Posted: Fri, December 04, 2015 | By: Misc./BBI
China recently pledged $60 billion “of assistance and loans for Africa to help with the development of the continent.” This adds to a previous investment of $200 billion over the last forty years. China’s leaders regularly visit African nations where they are lavishly praised, and it is evident that the two regions are destined for an intertwined future.
What will be the consequences of a Sino-African alliance? To determine the answers, BBI interviewed contributing writer Michael Lee, a futurist who resides in South Africa.
BBI: In what African nations is China involved?
Michael Lee: I know of strong relations and commercial ties between China and the following African nations, in no particular order: South Africa, Nigeria, Angola, Kenya, Zimbabwe, Ethiopia, Ghana, Morocco, Madagascar, Mauritius, Democratic Republic of Congo, Uganda, Sudan, Mozambique, Botswana, Senegal, Egypt, Benin and Algeria. Some of these relationships go back several decades. I would say China has got Africa sewn up as its major global banker and trading partner.
BBI: What does China want from its involvement in Africa? Food? Land? Political Influence? Access to rare earth minerals? Trading partners?
Michael Lee: All of the above. China’s influence in Africa occurs at the commercial, economic, financial, cultural and even military levels. The future of Africa and China are now interwoven in ways in which it would take many decades to undo. There are over 800 Chinese corporations doing business on the continent and The Confucius Institute, which promotes Chinese culture, history, etc has 20 centers in 13 African countries.
BBI: Do Chinese people want to move to Africa and Iive there permanently?
Michael Lee: It is estimated there are about 1 million Chinese settlers in Africa. In South Africa, where I live, about 350,000 Chinese immigrants have settled since 2000. There are about 259,000 in Angola and 20,000 in Nigeria. I see Chinese immigration to Africa increasing dramatically over the next decade and beyond.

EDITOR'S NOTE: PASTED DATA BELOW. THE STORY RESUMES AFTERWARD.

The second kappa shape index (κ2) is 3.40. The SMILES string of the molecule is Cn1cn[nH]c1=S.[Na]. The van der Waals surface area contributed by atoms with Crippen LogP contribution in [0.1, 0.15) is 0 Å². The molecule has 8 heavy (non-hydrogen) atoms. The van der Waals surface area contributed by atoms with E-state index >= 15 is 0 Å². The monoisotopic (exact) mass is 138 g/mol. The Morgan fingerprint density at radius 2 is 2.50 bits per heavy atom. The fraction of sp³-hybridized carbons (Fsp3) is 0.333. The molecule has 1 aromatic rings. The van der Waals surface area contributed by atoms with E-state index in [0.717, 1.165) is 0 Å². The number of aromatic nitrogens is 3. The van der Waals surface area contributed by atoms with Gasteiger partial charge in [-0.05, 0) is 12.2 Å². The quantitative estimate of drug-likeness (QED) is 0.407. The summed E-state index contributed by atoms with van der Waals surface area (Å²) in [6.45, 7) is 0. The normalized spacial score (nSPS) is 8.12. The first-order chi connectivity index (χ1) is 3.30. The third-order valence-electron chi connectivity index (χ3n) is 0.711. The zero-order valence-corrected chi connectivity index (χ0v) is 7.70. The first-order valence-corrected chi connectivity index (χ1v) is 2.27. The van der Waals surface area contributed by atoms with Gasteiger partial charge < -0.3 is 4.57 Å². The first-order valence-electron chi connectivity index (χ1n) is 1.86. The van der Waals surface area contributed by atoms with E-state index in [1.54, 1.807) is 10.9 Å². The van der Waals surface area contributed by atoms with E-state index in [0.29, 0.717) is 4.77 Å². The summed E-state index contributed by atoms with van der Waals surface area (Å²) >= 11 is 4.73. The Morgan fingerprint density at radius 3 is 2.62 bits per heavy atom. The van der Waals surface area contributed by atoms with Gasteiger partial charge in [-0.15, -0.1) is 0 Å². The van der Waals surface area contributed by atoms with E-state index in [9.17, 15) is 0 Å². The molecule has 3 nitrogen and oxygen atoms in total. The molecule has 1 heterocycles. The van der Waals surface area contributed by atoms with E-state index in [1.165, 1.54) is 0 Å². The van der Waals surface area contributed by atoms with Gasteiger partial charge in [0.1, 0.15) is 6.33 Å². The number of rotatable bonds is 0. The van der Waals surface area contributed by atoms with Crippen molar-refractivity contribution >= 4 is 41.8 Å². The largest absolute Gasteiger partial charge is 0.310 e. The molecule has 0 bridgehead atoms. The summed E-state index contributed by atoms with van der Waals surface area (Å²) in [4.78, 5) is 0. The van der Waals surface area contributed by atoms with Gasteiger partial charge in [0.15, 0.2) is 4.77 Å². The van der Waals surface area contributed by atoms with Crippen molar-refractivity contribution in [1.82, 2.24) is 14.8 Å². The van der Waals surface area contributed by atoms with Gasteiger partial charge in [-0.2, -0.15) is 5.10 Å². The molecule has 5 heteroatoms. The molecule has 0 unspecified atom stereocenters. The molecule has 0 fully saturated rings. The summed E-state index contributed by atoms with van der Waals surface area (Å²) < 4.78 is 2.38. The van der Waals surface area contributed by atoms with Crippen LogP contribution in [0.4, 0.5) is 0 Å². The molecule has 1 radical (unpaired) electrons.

BBI: What benefits do the African people get out of China’s involvement? I have heard that China builds infrastructure - roads, transportation access. I assume Africa also gets money via trade and sale of its resources?
Michael Lee: China is Africa’s largest trading partner and its biggest development finance provider. Today Chinese President Xi Jinping announced $60 billion of assistance and loans for Africa. Africa scores big-time through this relationship through greatly improved infrastructure, energy systems, telecoms, transportation and so-called health diplomacy and care. It also exports heavily to China. China is seen as the big investor in Africa’s future and Africans don’t forget goodwill shown to them. I can see a hundred year relationship forming between this emerging superpower and Africa’s key states.
BBI: Does China seek to influence politics in any Africa nation?
Michael Lee: This is not as apparent as the economic and financial relationship but I am sure this influence opens lots of doors to China, including at the political level.
BBI: Does China do humanitarian work in Africa? Build schools, etc.?
Michael Lee: Yes, especially in the area of health care. It has also written off millions of dollars of debt to Africa so that means it has effectively given Africa a ton of money without receiving any ROI on those written off loans. What I see mostly though is economic and commercial influence, rather than a big humanitarian impact.
BBI: How to the two cultures interact? Are there cultural differences, or do they interact smoothly?
Michael Lee: The Chinese tend to keep to themselves in Africa and it is remarkable that there hasn’t been more xenophobia. The Chinese are hard-working, respectful of other cultures and just quietly get on with their lives. I don’t see a lot of tension between the two cultures - yet!
BBI: You have previously mentioned to me a future “Sino-African race.” Are Chinese and Africans intermarrying or producing babies at a high rate?
Michael Lee: We know there are about 50 million Chinese men who will never have a Chinese wife because there aren’t enough to go round in the gender-imbalanced country so it stands to reason many Chinese men will look for foreign wives. I don’t have any data but [there is] anecdotal evidence that there is a growing number of inter-racial unions. It may sound bland to say so but the conditions are there for the emergence of a future Sino-African race: a growing rate of Chinese immigration to Africa, deepening ties between Africa and China at all levels, including cultural. I would be very surprised by 2030 if there aren’t at least half a million Sino-African children.
IEET: What do you see in the future, in 20-40 years - as Africa evolves with Chinese influence?
Michael Lee: China is already the most influential country in Africa and I see a long-term partnership has started. The conditions are there for millions of Chinese to settle in Africa. On the whole this will be a peaceful partnership and it will accelerate Africa’s development in incalculable ways. If other powers try to push back this influence it could lead to a new scramble for Africa, especially as its role in food production becomes critical for feeding the world’s population.
Whereas the West tended to view Africa as the dark continent China has taken an enlightened long term view of Africa and I, for one, cannot dispute that they have brought a lot of good to our misunderstood continent.